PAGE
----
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A new study finds that moving a lot leads to loneliness — but also leads us to expand our social networks.

Americans move a lot. That's been the case historically, going back to the early expansion westward, and it remains the case in modern times. Fifty years ago the one-year mobility rate for Americans was more than 20 percent — twice that of the British, and nearly three times that of the Japanese. The trend may be declining [PDF], but recent census figures still suggest that at least two in five Americans move within a five-year period [PDF].

What effect this movement has on social behavior is an ongoing question for University of Virginia psychologist Shigehiro Oishi. In the past few years, Oishi (with the help of research collaborators) has found that frequent moving has a more negative impact on introverts than extraverts, and that it influences the type of people we prefer to befriend, and that it might play a role in America's fondness for strip malls. He's called the study of residential mobility "a key to understanding the future of mind and behavior in the increasingly mobile world."

Oishi's latest work, set to appear in an upcoming issue of the Journal of Experimental Social Psychology, looks at the relationship between residential mobility and social networks. He and a small army of fellow researchers conclude that the stress of moving around often manifests as loneliness and sadness. In turn, these emotions motivate people to expand their group of friends beyond those they'd otherwise include if they just stayed put.

The researchers ran two related experiments to reach their latest findings. In the first test, they split 133 undergraduates into three groups. One group, being primed for mobility, was asked to imagine getting a dream job that required them to move cities every other year. A second group, primed for stability, was asked to imagine getting a dream job that meant moving once but then staying in the same place for a decade. A third group, the control, just thought about their average day.

The groups spent ten minutes writing about this pretend existence then estimated how many friends they'd have if it came to be. (The controls just wrote about their daily lives and current friends.) When the researchers reviewed these tasks, they found the people in the mobility group used more words related to loneliness and sadness in their essays, and predicted they'd have fewer friends, than people in the other groups did.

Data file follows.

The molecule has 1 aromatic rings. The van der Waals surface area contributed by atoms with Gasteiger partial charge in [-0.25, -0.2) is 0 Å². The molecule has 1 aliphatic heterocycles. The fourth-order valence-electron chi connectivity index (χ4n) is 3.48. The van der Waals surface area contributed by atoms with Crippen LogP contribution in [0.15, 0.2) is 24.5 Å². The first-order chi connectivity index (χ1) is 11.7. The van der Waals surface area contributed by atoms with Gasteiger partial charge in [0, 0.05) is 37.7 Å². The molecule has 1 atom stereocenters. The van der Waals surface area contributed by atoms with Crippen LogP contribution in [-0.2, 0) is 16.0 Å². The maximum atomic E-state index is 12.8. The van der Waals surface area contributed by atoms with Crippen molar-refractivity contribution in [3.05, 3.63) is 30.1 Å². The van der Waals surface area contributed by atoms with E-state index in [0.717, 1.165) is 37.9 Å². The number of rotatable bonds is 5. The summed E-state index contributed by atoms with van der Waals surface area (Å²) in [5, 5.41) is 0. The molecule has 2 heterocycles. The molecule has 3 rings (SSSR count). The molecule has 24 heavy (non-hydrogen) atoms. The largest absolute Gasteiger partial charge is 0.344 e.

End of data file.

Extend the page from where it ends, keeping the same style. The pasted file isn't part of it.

In their second test, Oishi and company did something that too few psychologists do these days: broadened their study population beyond a college campus. They split this new sample into the same three groups mentioned above, plus an even more stable group that imagined getting a dream job in your current home city, and asked participants to perform the same tasks. Just as before, people in the mobility group expressed more loneliness and predicted fewer friends than those in the other groups.

Test participants then rated how motivated they would feel to expand their circle of friends in their new lives. As expected, the mobility group reported feeling more eager to make a wider group of friends, but the finding came with an "unexpected" twist. The researchers determined that someone's level of loneliness — and not the anticipated shrinking of a social network — that triggered the motivation. In other words, Oishi and company argue, it was the psychological threat of post-move loneliness and sadness that compelled people to seek out other people.

The research adds to Oishi's body of mobility work, but it's limited a bit by it's theoretical nature. There's no way around that — no review board is going to let researchers move people to a different state then see how they hold up — but it would be nice to get self-report data from people willing to reflect on an actual move. One also wonders how much distance matters: presumably moving from Apartment 3B to 13B is less stressful than moving from Manhattan to Hoboken, which is presumably less stressful than moving from Hoboken to Ohio.

It might also be fruitful to examine how moving into a city differs from moving out of one. "With ever-changing human landscapes, it is important to delineate how changes in social structure might affect our social network strategies in the future," Oishi and company conclude. This ever-changing landscape is increasingly urban: what that means for us, as social beings, is a question of great moment.

Photo credit: dotshock /Shutterstock

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